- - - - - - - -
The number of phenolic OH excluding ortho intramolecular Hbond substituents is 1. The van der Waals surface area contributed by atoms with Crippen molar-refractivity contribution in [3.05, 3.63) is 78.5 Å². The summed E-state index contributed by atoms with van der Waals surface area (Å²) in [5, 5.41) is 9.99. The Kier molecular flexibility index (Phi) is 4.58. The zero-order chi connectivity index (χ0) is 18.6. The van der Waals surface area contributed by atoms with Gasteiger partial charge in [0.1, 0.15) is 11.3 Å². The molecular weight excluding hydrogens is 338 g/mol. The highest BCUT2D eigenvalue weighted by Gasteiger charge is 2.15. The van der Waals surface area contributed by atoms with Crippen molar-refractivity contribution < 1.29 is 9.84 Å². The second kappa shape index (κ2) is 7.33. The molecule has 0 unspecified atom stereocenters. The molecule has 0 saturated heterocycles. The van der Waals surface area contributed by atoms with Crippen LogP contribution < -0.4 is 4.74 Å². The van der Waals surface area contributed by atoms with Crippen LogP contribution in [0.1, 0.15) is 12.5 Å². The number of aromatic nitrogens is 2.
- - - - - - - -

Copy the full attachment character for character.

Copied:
The number of phenolic OH excluding ortho intramolecular Hbond substituents is 1. The van der Waals surface area contributed by atoms with Crippen molar-refractivity contribution in [3.05, 3.63) is 78.5 Å². The summed E-state index contributed by atoms with van der Waals surface area (Å²) in [5, 5.41) is 9.99. The Kier molecular flexibility index (Phi) is 4.58. The zero-order chi connectivity index (χ0) is 18.6. The van der Waals surface area contributed by atoms with Gasteiger partial charge in [0.1, 0.15) is 11.3 Å². The molecular weight excluding hydrogens is 338 g/mol. The highest BCUT2D eigenvalue weighted by Gasteiger charge is 2.15. The van der Waals surface area contributed by atoms with Crippen molar-refractivity contribution < 1.29 is 9.84 Å². The second kappa shape index (κ2) is 7.33. The molecule has 0 unspecified atom stereocenters. The molecule has 0 saturated heterocycles. The van der Waals surface area contributed by atoms with Crippen LogP contribution < -0.4 is 4.74 Å². The van der Waals surface area contributed by atoms with Crippen LogP contribution in [0.1, 0.15) is 12.5 Å². The number of aromatic nitrogens is 2.